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Some reflections on a Week of Guided Prayer

Sharing our experiences about God with one another is always a fruitful experience. We learn from and we relate to each others experiences of faith. Sarah Tully shares her experiences of a Week of Guided Prayer she followed recently.

Sunday- Opening

The Invitation - We acknowledge our call to become attentively present to our Lord this week.

Monday, Day One

Unselfishness in prayer is the essence of prayer. When one takes away all of the ‘decoration’ what we are really left with is us and God and to persevere with prayer even if we are not getting anything out of it because that is what prayer is- “The usefulness of prayer is in its uselessness.” It is a call of deepening faith in that all we are left with at this time is an idea of God and we have to rely on faith alone. Why? Why does God require this? Why does God step back and leave us in this “desert place”? Well, this is an invitation; perhaps not a desert but something that is positive and maybe we should nurture such a gift and not be perturbed by a shift in relationship with our Lord. We can understand Christ, God however presents to us the mystery that is faith.

We can explore God in the detail of everyday life by a smile or a compliment for example. This is the ‘Everyday God’ that we hear so much about. In the detail however we will find gratitude and regret-what we are thankful for and what we can do differently next time. People who are thankful are always kind people. Regret shouldn’t be about guilt but an acknowledgement that things could have been done in a different way. Maybe we just need to put some more effort and time into the detail of God? Maybe this is about practicality of prayer as opposed to a change in relationship with God? Mother Theresa found prayer to be at times a burden. Wow, here we see a woman that has pioneered as a servant of God in such a profound yet real way and she too has experienced difficulty in prayer. What did she do? She stuck with it. That is the key. And there lies the comfort. So many of us struggle at times in our relationship with God and then we do what comes easiest-we walk away. We forget that prayer is for God and not for us. We forget that we offer our time, ourselves to God. We forget that God is the all powerful and that it is Him that commands our attention and not the other way round. And when we realise, either by ourselves, or, by the grace of our Lord that it is in our unselfish prayer that brings us to Him, so close you can almost feel the warmth of his breath on your face, then, our prayer is made.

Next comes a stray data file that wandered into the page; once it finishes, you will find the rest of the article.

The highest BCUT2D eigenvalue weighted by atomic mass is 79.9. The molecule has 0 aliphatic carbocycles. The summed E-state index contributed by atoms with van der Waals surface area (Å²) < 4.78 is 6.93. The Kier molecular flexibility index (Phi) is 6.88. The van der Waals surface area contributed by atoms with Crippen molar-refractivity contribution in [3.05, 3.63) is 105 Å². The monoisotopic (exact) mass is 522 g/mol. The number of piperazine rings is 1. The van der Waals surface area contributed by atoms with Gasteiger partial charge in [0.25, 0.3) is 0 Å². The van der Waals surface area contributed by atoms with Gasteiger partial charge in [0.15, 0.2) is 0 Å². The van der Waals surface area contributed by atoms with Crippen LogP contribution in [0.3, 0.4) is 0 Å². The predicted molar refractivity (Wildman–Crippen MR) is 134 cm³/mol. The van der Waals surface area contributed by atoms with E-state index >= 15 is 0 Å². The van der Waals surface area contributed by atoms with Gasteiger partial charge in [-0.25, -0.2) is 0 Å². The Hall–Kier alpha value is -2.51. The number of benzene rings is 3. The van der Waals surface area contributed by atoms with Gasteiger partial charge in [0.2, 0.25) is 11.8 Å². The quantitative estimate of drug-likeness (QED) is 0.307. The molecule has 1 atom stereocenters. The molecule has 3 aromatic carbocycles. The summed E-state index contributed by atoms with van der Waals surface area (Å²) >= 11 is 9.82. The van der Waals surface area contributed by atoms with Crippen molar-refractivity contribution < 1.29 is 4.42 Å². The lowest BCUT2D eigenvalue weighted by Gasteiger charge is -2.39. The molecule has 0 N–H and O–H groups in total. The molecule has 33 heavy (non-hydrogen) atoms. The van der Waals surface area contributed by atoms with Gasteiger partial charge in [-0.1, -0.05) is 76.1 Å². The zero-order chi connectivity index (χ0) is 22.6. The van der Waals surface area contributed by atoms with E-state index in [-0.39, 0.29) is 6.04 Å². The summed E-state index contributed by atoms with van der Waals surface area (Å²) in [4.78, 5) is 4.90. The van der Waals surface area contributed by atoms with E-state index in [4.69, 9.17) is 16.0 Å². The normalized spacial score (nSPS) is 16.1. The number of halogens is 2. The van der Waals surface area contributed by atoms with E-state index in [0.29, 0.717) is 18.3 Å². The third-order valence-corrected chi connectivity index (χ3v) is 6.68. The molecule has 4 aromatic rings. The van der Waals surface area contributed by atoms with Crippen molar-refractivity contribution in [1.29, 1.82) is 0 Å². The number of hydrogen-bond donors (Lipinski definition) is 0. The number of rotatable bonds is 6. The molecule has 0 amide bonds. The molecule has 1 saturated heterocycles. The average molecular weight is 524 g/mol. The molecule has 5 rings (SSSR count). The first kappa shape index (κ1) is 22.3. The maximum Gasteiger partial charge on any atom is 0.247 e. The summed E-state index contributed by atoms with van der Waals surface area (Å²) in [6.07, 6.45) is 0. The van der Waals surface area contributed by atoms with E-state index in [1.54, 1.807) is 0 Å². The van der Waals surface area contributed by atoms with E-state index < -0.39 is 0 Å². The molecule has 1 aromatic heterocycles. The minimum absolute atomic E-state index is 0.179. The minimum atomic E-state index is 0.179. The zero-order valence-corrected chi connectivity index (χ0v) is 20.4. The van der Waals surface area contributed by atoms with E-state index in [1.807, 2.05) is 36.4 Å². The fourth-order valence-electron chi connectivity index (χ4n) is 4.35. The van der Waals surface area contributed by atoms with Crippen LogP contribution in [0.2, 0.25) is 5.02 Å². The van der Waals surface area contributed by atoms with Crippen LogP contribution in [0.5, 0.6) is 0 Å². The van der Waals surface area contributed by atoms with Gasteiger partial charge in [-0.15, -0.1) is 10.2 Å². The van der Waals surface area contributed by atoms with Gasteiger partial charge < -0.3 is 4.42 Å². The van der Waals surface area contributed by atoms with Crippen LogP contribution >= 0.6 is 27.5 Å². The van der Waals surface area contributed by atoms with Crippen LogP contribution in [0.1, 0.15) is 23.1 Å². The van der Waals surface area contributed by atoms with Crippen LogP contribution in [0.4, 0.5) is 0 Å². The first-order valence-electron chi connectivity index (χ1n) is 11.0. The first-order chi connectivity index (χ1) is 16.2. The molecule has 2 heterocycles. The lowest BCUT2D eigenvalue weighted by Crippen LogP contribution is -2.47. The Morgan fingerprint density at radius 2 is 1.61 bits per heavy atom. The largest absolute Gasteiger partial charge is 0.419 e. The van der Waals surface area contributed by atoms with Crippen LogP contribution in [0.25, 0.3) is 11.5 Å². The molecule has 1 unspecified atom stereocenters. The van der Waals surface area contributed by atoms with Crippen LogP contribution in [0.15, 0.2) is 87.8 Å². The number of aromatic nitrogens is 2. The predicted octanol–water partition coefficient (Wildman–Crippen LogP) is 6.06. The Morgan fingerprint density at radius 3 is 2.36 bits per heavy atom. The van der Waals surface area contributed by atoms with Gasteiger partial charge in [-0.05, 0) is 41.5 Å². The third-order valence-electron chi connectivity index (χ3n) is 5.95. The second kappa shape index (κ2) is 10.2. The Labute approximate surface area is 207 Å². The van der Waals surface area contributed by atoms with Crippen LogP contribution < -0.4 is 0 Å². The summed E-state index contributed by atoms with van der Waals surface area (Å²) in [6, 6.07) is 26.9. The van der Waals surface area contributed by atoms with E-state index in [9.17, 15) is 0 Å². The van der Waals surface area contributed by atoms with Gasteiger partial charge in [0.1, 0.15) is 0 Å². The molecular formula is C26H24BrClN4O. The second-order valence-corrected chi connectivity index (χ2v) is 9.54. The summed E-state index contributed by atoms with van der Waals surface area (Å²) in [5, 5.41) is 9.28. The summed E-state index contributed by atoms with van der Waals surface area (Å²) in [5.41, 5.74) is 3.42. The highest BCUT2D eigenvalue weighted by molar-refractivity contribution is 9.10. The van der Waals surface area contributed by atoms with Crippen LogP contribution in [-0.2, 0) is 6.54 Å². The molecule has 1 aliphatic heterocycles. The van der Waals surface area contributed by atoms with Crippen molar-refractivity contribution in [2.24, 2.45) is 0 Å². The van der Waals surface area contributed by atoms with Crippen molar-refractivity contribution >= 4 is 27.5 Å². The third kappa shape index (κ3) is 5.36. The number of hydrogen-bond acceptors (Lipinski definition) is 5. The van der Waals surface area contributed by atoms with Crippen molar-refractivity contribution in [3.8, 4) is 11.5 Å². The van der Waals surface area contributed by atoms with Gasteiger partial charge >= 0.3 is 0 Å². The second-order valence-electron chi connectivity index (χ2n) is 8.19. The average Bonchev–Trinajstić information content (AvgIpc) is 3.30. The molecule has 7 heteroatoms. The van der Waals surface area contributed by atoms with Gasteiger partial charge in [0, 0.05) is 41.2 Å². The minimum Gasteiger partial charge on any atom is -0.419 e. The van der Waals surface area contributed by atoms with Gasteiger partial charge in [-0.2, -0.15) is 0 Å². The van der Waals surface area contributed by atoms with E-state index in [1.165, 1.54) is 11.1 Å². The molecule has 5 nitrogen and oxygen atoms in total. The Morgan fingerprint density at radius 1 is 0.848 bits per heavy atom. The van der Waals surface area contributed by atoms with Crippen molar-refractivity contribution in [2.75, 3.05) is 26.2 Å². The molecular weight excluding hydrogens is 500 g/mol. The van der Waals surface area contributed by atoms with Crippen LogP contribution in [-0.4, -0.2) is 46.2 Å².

Tuesday, Day Two

There is always a certain expectation when on retreat. There is an expectation on oneself to be almost fervent in prayer and be re awakened to scripture. There is an expectation on the guide, to provide the right text, the right word the right sense of company. And, let us not forget the expectation of our Lord to make himself known to us during this special time. I am still struck by the idea of unselfish time with God. It has shed new light on old thoughts. How do we meet our own expectation when the time doesn’t seem to be there to pray and to discuss that prayer? This is a universal condition, I am sure, and although our thoughts can be with God during the day our tender attention to Him is not. Is prayer a burden? Does it contain its own demands? Where do these demands come from? Sometimes all we are left with is our faith. “Your faith has saved you”

A work colleague looked at me today quite seriously and said “you are very holy aren’t you” and she stared at me for a time, looking almost puzzled as she tried to discover in her mind who I am. I looked back and laughed. I didn’t think it required an answer. And then I thought about it later. At that time I had the opportunity to say that I am not holy, I just love God. It really is very simple. But I didn’t think of it, it was an afterthought. It didn’t come to me as a natural answer and I was sorry that it didn’t. There are some very “holy” people out there, and many of them do not know what love is. Is it possible to be continually present to God in our everyday lives or do we accept that He will sometimes be placed as an afterthought?